In general, the action of an observable operator on a quantum state is a projection into one of the operator's eigenstates. However, the action of an operator on a state is written $$ \hat A|\psi\rangle= \hat A\sum c_n|a_n\rangle=\sum c_na_n|a_n\rangle .$$

This has not executed the projection operation. Namely, a measurement of $\hat A$ should be $$ \hat A|\psi\rangle\to|a_k\rangle ,$$

so that if eigenvalue $a_k$ is obtained from the first measurement, any number of rapidly repeated measurements will also yield $a_k$. The operator $\hat A$ has projected $\psi$ into the 1D eigenspace spanned by $|a_k\rangle$. Unfortunately, I have not written an equation that shows that. I have only used the $\to$ symbol to say "and this where the magic happens." Is it required that after finding eigenvalue $a_k$, I must operate with $\hat P_k(\psi)=\frac{1}{c_k}|a_k\rangle\langle a_k|$: $$ \hat P_k(\psi)|\psi\rangle=|a_k\rangle ?$$

That extra step seems cumbersome and clunky but I am not sure which is the notation I am looking for.

Q: What formalism is standard for the mathematical statement that the act of measurement collapses a state to an eigenstate: $$ f\big(|\psi\rangle\big)=|a_k\rangle? $$

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    $\begingroup$ "the action of an observable operator on a quantum state is a projection into one of the operator's eigenstate". I mean, no, that's not what the action of the operator on the quantum state does. The action of the operator corresponding to the observable has basically nothing to do with the measurement of that observable. You have to define the projection operators onto the eigen-subspaces of the observable separately, and it is the action of those projection operators that makes up the measurement process. $\endgroup$
    – march
    Mar 11, 2022 at 5:42
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    $\begingroup$ suggest you try my answer to this question: physics.stackexchange.com/questions/457908/…; this should clear it up $\endgroup$ Mar 11, 2022 at 10:29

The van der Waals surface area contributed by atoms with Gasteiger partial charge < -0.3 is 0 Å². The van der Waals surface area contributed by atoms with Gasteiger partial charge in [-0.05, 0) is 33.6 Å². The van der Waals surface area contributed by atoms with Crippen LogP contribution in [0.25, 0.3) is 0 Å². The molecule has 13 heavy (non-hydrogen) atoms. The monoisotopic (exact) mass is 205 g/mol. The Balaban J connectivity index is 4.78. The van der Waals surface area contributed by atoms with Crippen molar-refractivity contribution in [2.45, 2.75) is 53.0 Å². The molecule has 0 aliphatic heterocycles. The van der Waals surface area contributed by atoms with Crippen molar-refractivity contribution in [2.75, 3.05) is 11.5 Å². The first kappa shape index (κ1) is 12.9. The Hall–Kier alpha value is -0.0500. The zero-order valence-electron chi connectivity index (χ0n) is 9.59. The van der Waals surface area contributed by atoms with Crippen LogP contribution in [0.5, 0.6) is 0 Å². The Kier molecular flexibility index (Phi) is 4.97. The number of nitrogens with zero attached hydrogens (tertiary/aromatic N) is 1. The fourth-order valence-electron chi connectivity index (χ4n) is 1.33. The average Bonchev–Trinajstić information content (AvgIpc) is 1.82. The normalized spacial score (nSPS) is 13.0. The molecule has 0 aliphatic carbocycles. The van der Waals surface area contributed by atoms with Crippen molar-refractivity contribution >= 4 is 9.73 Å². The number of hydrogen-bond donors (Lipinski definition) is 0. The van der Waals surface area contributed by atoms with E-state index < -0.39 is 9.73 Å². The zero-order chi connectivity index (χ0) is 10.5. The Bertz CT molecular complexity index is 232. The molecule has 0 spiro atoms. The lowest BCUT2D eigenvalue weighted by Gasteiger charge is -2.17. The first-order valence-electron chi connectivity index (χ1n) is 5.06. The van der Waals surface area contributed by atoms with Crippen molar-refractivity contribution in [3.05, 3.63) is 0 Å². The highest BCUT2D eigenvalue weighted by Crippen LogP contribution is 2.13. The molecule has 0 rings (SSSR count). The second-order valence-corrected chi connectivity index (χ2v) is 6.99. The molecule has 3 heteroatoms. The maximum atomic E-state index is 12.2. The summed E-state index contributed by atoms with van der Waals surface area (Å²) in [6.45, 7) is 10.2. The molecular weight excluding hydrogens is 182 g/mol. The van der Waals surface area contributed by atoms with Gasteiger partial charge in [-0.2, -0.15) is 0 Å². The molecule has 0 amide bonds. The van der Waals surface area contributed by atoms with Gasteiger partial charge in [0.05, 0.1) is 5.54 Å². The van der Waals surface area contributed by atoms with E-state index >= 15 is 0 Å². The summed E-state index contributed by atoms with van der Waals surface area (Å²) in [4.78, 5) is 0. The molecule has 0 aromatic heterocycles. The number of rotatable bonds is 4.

1 Answer 1


The most general formalism to describe the action of a quantum measurement is the POVM formalism (which stands for 'positive operator-valued measure'). In its most general form, a measurement is described by a measurement operator $M_k$ via

$$|\psi_k\rangle \rightarrow \frac{M_k |\psi\rangle}{\sqrt{\langle\psi|M^\dagger M|\psi\rangle}}$$

$M_k^\dagger M_k$ is called the POVM, which must satisfy the normalization condition

$$\sum_k M_k^\dagger M_k = I$$

The only difference between this and what you wrote is that the measurement operator does not contain the state-dependent normalization factor. For standard projective measurement of a Hermitian operator like your $\hat{A}$, we just take $M_k = |a_k\rangle\langle a_k|$, where $|a_k\rangle$ are the normalized eigenvectors of $\hat{A}$.

All of the above isn't really different from what you wrote at the end of the day, and there's no need to distinguish $M_k$ from $M_k^\dagger M_k$ for projective measurements. But it let's you handle measurements that can't be described as perfect projections, such as weak measurements. It's also nice that it describes time evolution by taking $M_0 = U$ where $U$ is unitary. So it unifies the two main postulates of quantum mechanics into one equation.


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